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IT’S NOT YOUR MOTHER’S MOTHER JONES: OLD “LEFTY” HAS GREAT  24/7 COVERAGE , ANALYSIS

It’s been five days of hard work for many of us searching for the inside, untold, and full story of the revolution in Egypt and its global implications.  I certainly didn’t find what I needed on any of the broadcast networks or even cable news channels.

CNN did have great video on Thursday and even convinced Piers Morgan to dump his Colin Firth interview and roll live with it. CNN has great reporters there led by Ben Wedeman and Nic Robertson who live and breath the region and are the most nimble and knowledgeable.

But you can get their coverage and a whole lot more if you follow the Mother Jones updates 24/7 and link to YouTube.

You can also hear the silent screams of those frustrated by what they’re seeing day in and day out.  Like those from the Abu Muqawama blog from the Center for a New American Security, an independent and non-partisan  non-profit research group based in Washington, D.C.

This sample is a reaction after watching MSNBC’s Morning Joe.  All television news bookers, get out your pencils.

Egypt: People Who Might Actually Know What The %$#@ They’re Talking About (Updated)

January 29, 2011 | Posted by Abu Muqawama – 10:25am | 12 Comments

I was home in Tennessee for a brief 24 hours and woke up yesterday morning to MSNBC’s “Morning Joe,” which Mama Muqawama likes to watch before work. Nothing against the people on that particular show, because it’s probably just representative of U.S. cable news in general*, but I was absolutely stunned by the willingness of the show’s guests to opine about Egypt without having any actual experience in or expertise on Egypt or the broader Middle East. Is it really that tough to say, “Hey, that’s a great question, Joe, but I am not really the best guy to give the viewers at home a good answer?”

Instead, guest after guest — most of whom are specialists in or pundits on U.S. domestic politics — made these broad, ridiculously sweeping statements about the meaning and direction of the protests.

I traveled to Egypt twice in 2005 and lived there between January and August of 2006 while studying Arabic after having completed my master’s degree in Middle Eastern Studies at the American University of Beirut. I am by no means an expert on Egypt. But I like to think I know the people who are, so as a service to the readers, I am providing you all a list of no-%$#@ experts on Egypt. This list is, happily, by no means exhaustive: unlike the lack of informed commentary on Afghanistan, the United States has thousands of people who have lived and studied in Egypt as civilian researchers and students and can thus provide some reasonably informed commentary on events there. The following list is filled with some people whose opinions matter and whose analysis might actually be informed by study and experience. This list is in no particular order except for the first two people on the list, who are both good friends as well as two of the world’s best experts on Egyptian politics.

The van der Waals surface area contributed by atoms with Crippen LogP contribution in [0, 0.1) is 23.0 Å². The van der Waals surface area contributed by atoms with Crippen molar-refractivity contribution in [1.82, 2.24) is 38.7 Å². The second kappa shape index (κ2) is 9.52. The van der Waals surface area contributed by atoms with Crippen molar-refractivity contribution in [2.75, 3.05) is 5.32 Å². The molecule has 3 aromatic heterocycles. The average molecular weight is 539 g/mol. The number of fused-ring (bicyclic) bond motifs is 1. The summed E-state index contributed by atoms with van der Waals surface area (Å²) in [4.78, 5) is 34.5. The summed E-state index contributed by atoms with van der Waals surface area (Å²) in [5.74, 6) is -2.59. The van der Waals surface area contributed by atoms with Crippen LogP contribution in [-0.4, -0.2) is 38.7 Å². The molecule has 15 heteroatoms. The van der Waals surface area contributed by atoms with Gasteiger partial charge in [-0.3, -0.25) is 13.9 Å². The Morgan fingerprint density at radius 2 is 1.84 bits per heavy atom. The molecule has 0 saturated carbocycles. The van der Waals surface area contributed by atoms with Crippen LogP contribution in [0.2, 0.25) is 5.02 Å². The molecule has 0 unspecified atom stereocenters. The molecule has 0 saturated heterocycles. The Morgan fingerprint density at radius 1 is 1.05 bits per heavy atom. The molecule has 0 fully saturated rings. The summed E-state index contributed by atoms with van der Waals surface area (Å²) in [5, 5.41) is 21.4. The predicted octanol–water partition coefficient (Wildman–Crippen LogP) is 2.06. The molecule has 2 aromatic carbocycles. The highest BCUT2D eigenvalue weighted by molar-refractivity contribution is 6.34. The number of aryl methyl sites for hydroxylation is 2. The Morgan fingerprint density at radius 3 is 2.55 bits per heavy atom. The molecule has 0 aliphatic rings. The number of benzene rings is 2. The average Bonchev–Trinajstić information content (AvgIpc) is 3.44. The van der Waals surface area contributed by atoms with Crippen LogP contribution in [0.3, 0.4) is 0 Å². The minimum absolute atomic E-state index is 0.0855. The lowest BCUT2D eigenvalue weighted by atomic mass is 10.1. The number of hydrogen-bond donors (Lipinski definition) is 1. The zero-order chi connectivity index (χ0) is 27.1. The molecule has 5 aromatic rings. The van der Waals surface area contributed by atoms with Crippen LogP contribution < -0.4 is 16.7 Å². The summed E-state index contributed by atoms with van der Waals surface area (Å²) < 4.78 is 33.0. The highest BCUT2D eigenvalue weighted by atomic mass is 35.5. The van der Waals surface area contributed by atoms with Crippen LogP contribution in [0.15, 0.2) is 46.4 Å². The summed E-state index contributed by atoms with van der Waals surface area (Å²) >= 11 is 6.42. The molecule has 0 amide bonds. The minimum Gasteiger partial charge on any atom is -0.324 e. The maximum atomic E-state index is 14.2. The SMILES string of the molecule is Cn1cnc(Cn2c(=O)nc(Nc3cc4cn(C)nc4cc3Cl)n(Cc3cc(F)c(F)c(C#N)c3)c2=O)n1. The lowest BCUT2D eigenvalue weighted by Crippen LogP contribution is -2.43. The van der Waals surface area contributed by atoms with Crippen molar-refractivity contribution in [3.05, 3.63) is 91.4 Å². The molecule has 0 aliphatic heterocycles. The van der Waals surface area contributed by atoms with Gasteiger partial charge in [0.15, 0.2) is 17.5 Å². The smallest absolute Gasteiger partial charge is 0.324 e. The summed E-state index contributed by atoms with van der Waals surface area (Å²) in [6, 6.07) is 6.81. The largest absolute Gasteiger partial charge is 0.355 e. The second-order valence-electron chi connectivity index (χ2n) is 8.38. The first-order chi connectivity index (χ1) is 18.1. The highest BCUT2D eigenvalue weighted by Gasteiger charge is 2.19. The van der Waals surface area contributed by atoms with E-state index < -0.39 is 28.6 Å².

Issandr el-Amrani, Arabist.net@arabist

Elijah Zarwan, Crisis Group

Michael Wahid Hanna, The Century Foundation, @mwhanna1

Marc Lynch, GWU/CNAS/FP.com@abuaardvark

Steven Cook, CFR@stevenacook

Samir Shehata, Georgetown University

Josh Stacher, Kent State University, @jstacher

Amil Khan, Abu Muqawama, @Londonstani

Max Rodenbeck, The Economist

If you can, follow the live feed on al-Jazeera Arabic, which has made for the most exciting television I have watched since the Red Sox came back from three games down in the 2004 ALCS. (These events are arguably more geostrategically significant.) If you can’t follow that feed, try al-Jazeera English or follow the updates on Robert Mackey’s most excellent New York Times blog The Lede.

*An exception to the rule: Ben Wedeman at CNN.

Update: Someone in the comments suggested Shadi Hamid (@shadihamid), and I second that. Again, my list was happily not exhaustive. There are a lot of very smart analysts out there who can thoughtfully opine on Egypt — in large part thanks to the legions of Arabic-language students who pass through Cairo at some point in their training.

Here’s an excerpt on “why good journalism matters:”
January 26, 2011 | Posted by Abu Muqawama – 11:08am |

Perhaps unsurprising for someone who grew up working in a newspaper, I spend a lot of time analyzing journalism and often criticize journalists. So I need to highlight when journalism is frankly awesome. Do yourself a favor and listen to this amazing audio recording of the Guardian‘s Jack Shenker reporting from inside an Egyptian paddywagonafter being beaten by plain-clothed state security thugs and imprisoned. Pretty freaking great.

On a related note, where the hell was al-Jazeera yesterday?

HERE’S MORE OF WHAT YOU MIGHT FIND ON MOTHER JONES

The human chain protecting the Egyptian Museum from looters

 

 

Here is a sample of  24/7 updates from Mother Jones:

UPDATE 26, Friday 12:20 p.m. EST: The White House has released a photo of President Obama receiving a briefing on the Egypt protests:

What's wrong with this picture?

 

 

 

 

 

 

 

 

 

 

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